Simple vs complex kanji

Yeah I just mean to imply that there’s like two different things that were at play in the conversation.

Amongst learners, the word “reading” can refer to a lot of different things. If an advanced reader picks up a book and reads it cover to cover in a few hours with 0 unknown words and grammar, we call that reading. If a beginner picks up the same book and reads 6 pages over a few hours looking up every other word and googling all the grammar and getting about 80% of the info, we still call that reading.

I just wanted to be clear about what part of the spectrum I am talking about at what time.

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That’s why I enjoy the term “slogging”. It’s frustrating, time-consuming, laborious reading that is much more study than immersion, but quickly builds a thick skin. You only have to do it a couple of times to gain a massive amount of vocab and grammar, and then everything you do after that will seem like a cakewalk.

I’ve actually heard a number of success stories about people doing that: laboriously translating a book and acquiring the language through that initial, monumental effort.

Yeah I don’t know if I would use the word cakewalk, but I mean it’s definitely not…hard. I mean, with a certain level of grammar stuff just becomes a lot easier. There are so many great tools nowadays that just make the lookup process effortless, so it’s not too painful and you just have to use your head. For the very early days of my immersion like 5 years ago, it was quite tough, however, and I would usually end my sessions with quite a bit of brainfog and mental fatigue. Big part of that was my lack of a foundation, though.

Even nowadays though, I don’t really consider my immersion a cakewalk. Like, I’m going for as high of a level as I can get, so I make point out of pushing my speed and making sure I don’t need context to know a word. So I feel like as long as you keep wanting to actively improve, you’ll be raising the bar for yourself and making sure you’re not having an easy time. I think I put in similar effort levels to an intermediate reader whenever I’m immersing, it’s just that I’m getting a lot more done so comprehending any individual sentence takes a lot less effort for me, if any.

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Hmm I would think there are a lot of words that are better determined through context than actively learned. Of the hundreds of English novels I’ve read, I think I can count the number of times ‘malfeasance’ has appeared on both hands with fingers to spare. Exacerbation is a much more fun word, and appears slightly more frequently, but not frequently enough that I would have ever looked it up (and didn’t need to after seeing it used a couple times in context).

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I’m not gonna argue with you, but if you wanna play the “but natives” game, be my guest. Get to the point where you only need context for the words heavy readers need context for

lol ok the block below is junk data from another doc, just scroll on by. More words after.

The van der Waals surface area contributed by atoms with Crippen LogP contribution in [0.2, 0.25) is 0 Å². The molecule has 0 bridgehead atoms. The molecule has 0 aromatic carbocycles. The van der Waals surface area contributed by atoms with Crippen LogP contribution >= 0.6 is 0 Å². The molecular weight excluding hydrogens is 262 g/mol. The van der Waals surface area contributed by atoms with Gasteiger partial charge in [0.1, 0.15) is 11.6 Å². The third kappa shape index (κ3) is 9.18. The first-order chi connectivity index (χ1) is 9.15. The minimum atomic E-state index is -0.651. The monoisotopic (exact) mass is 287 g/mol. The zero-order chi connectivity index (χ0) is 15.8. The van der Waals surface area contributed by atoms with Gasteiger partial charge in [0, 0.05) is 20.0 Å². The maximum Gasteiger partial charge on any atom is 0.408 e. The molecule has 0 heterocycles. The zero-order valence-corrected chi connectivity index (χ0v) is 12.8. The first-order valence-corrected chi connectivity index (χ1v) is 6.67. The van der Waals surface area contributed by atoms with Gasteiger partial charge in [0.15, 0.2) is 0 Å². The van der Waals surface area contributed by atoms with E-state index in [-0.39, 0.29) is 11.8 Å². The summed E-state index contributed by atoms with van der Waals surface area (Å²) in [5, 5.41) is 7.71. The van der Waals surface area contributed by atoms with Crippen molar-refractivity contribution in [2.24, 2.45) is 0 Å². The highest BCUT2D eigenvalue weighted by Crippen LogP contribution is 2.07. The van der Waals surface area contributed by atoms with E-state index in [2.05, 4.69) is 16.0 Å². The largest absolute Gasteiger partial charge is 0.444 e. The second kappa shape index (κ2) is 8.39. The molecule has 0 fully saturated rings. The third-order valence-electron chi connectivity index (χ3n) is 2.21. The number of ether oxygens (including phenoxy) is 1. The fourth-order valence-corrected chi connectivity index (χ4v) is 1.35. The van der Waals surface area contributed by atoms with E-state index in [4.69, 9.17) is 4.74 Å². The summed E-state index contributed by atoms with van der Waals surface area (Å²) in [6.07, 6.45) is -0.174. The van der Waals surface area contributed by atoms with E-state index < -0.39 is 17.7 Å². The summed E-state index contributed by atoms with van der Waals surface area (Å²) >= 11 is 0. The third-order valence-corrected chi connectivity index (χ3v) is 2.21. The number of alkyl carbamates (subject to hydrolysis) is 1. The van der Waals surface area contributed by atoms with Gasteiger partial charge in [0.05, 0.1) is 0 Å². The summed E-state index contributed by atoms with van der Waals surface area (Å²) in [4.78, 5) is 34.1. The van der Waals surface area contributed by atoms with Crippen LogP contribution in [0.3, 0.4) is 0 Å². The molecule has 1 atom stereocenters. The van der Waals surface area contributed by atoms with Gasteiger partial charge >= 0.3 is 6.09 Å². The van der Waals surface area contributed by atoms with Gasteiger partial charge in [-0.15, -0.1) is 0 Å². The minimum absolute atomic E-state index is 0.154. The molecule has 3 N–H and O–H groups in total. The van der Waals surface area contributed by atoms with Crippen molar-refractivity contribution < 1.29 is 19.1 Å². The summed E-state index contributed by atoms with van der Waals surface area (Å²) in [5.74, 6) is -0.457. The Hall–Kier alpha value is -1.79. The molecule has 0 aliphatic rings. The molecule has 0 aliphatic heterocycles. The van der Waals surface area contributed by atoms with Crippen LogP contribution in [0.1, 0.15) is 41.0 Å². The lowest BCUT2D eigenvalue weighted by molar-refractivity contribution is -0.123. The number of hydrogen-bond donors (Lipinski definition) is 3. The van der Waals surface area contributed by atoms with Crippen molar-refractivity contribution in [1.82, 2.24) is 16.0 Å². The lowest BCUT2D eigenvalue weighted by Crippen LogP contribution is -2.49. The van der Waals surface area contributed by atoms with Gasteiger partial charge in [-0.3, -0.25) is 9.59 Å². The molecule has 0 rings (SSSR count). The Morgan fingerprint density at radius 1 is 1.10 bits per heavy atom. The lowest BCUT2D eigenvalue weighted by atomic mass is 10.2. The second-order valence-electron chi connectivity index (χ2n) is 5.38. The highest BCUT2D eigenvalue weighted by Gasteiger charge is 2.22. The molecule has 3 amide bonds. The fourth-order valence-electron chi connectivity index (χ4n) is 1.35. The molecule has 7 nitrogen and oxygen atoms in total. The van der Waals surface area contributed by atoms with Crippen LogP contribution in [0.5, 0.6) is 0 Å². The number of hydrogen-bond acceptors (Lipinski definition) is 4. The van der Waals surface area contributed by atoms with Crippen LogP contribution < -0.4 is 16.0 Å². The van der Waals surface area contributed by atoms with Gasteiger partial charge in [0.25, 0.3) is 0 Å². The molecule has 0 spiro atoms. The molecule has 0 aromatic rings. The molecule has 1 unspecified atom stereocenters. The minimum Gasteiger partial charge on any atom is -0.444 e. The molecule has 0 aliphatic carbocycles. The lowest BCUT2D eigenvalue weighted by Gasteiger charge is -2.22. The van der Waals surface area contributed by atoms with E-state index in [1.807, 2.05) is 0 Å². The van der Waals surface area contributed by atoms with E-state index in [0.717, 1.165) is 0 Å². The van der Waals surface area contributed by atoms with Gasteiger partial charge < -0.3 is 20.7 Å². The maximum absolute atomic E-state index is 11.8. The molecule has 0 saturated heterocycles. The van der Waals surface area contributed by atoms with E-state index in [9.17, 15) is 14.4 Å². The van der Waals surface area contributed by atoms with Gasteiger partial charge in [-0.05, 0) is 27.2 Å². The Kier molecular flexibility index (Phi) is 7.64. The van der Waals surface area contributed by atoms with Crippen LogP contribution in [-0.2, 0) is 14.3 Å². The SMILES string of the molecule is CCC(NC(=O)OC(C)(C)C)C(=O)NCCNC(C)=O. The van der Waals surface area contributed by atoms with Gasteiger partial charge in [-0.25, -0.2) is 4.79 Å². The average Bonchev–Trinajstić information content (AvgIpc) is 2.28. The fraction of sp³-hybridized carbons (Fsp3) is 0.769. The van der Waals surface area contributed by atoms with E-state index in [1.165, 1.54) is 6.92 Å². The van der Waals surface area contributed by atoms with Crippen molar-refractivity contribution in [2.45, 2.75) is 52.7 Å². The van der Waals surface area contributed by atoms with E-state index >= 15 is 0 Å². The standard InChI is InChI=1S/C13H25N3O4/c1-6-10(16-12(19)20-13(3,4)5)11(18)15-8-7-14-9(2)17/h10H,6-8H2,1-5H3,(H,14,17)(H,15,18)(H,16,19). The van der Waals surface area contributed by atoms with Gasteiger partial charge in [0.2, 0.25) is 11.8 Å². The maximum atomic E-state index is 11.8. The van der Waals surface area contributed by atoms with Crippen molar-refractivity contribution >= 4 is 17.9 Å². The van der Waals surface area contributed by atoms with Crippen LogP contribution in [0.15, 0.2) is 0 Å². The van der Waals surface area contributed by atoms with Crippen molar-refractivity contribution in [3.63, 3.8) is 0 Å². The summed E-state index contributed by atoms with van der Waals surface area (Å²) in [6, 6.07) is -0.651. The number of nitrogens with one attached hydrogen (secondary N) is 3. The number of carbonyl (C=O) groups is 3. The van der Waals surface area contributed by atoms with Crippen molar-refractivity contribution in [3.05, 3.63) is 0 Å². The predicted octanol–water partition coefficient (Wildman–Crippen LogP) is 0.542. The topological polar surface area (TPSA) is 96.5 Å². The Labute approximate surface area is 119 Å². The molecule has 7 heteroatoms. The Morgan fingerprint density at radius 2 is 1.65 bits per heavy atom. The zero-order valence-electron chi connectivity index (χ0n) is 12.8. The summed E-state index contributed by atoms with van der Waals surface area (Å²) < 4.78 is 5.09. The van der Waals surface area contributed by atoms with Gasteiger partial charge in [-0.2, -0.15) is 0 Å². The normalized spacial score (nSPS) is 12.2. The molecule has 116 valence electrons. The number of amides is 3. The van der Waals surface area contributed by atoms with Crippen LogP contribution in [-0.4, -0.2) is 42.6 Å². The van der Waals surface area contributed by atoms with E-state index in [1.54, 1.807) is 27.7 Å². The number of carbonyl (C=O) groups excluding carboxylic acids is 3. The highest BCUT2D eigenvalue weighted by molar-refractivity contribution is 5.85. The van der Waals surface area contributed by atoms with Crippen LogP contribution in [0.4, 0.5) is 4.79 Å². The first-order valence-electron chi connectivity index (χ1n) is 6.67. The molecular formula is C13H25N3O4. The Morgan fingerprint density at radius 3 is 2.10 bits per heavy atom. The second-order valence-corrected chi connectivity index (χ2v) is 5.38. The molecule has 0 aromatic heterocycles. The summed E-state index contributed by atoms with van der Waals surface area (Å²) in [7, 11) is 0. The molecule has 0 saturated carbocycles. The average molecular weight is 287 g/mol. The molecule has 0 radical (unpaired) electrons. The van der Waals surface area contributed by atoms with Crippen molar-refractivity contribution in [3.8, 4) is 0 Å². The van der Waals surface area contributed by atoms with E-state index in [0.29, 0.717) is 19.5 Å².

I wish this was the frequency list most sites actually used. I always felt like the newspaper-based one you see everywhere felt very off and inaccurate at times. Thank you for sharing this.

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Aren’t we saying the same thing here? That at a certain advanced level, new words are automatically acquired via context?

No, I’m saying do your best and get to a level you are happy with. Don’t be surprised if I’m not happy with that level though


That’s fair. I don’t have lofty goals in Japanese. I want a 90 something percent comprehension level and active recall of only about half of that. Then I’ll move on to other languages and do the same with those. I do love Japanese but not enough to devote the lion’s share of a decade to study of any intensity. I just want to be more worldly and gain the perspective that’s only possible stepping out of one’s native language.

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But won’t “only” 90% make it hard to understand key points of what you’re reading? Going by statistics alone that would mean there is a real chance that you’ll miss something critical in every sentence and only get the general idea :frowning: .

Regarding known words, I very much agree with what @Vanilla wrote earlier about knowing the right words and using that as a foothold to get into the target series. I kind of wish I took a similar approach when I started. I now have over 10k words in my Anki deck, but since they’re mined from various sources I still often come across words and kanji I’m unfamiliar with and for which I need a dictionary.


At 90%, sure, that’s fully a 10% gap in all communication. Good thing I said 90 something percent! I was thinking closer to 98%. 1 word out of 50 is fine in my book, and that is just the cutoff point where I will stop actively learning - I’ll still be absorbing the language through context. Those last few percent in understanding have such a hugely diminishing return that the vocab needed to cover them nearly doubles.

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Can I please have the link to the video?

The stuff you quoted is from, but the video is in the thread you see when you click my name


Thank you!

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